IL_0027: callvirt instance !1 class [mscorlib]System.Collections.Generic.Dictionary`2<int64, class MemoryAddress>::get_Item(!0)
    IL_002c: ldarg.0
    IL_002d: ldfld class Offs TestClass::Offs
    IL_0032: ldfld class Life Offs::Life
    IL_0037: ldfld int64 Life::MaxHp
    IL_003c: callvirt instance !!0 MemoryAddress::Read<int32>(int64)

    IL_0041: ret
} // end of method TestClass::get_MaxHealth

See https://msdn.microsoft.com/en-us/magazine/dn802602.aspx for more information on this and other new features in C# 6.

See this post Difference between Property and Field in C# 3.0+ on the difference between a field and a property getter in C#.

Update:

Note that expression-bodied members were expanded to include properties, constructors, finalizers and indexers in C# 7.0.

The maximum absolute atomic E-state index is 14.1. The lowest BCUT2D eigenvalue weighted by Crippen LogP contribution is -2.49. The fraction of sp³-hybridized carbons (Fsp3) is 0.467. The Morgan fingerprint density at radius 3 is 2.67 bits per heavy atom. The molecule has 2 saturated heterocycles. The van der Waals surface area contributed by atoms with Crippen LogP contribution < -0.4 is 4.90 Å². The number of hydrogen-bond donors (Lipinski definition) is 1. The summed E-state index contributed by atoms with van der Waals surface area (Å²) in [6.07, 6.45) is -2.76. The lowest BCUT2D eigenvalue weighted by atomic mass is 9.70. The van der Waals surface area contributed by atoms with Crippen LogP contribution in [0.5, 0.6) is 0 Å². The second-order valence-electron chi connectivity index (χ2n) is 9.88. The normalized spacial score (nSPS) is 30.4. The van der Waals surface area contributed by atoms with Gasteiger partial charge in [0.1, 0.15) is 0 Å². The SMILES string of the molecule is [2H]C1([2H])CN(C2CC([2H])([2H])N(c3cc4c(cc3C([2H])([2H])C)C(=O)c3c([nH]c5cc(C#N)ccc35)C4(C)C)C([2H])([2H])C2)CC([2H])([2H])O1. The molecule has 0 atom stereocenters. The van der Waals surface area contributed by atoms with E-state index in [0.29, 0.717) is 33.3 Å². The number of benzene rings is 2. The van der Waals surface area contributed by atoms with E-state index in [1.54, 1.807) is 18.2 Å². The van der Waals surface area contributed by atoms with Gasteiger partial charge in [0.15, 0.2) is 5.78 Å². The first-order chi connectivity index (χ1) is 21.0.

0
17

It is called Expression Bodied Member and it was introduced in C# 6. It is merely syntactic sugar over a get only property.

It is equivalent to:

public int MaxHealth { get { return Memory[Address].IsValid ?
                             Memory[Address].Read<int>(Offs.Life.MaxHp) : 0; }

An equivalent of a method declaration is avaliable:

public string HelloWorld() => "Hello World";

Mainly allowing you shortening of boilerplate.

3
  • Is the last line the same as public string HelloWorld => "Hello World";? Why round brackets?
    – Jenix
    Aug 28 at 23:55
  • @Jenix In that case, it's a method rather than a property. You'd reference it elsewhere like var someString = Foo.HelloWorld(); The only reason I see for that is if you might want to add some code there later that doesn't make sense as a property, or if you're overriding a method.
    – 3Dave
    Oct 1 at 15:18
  • @3Dave Thanks. Didn't know we could declare a method like that too. Since which version can we use this?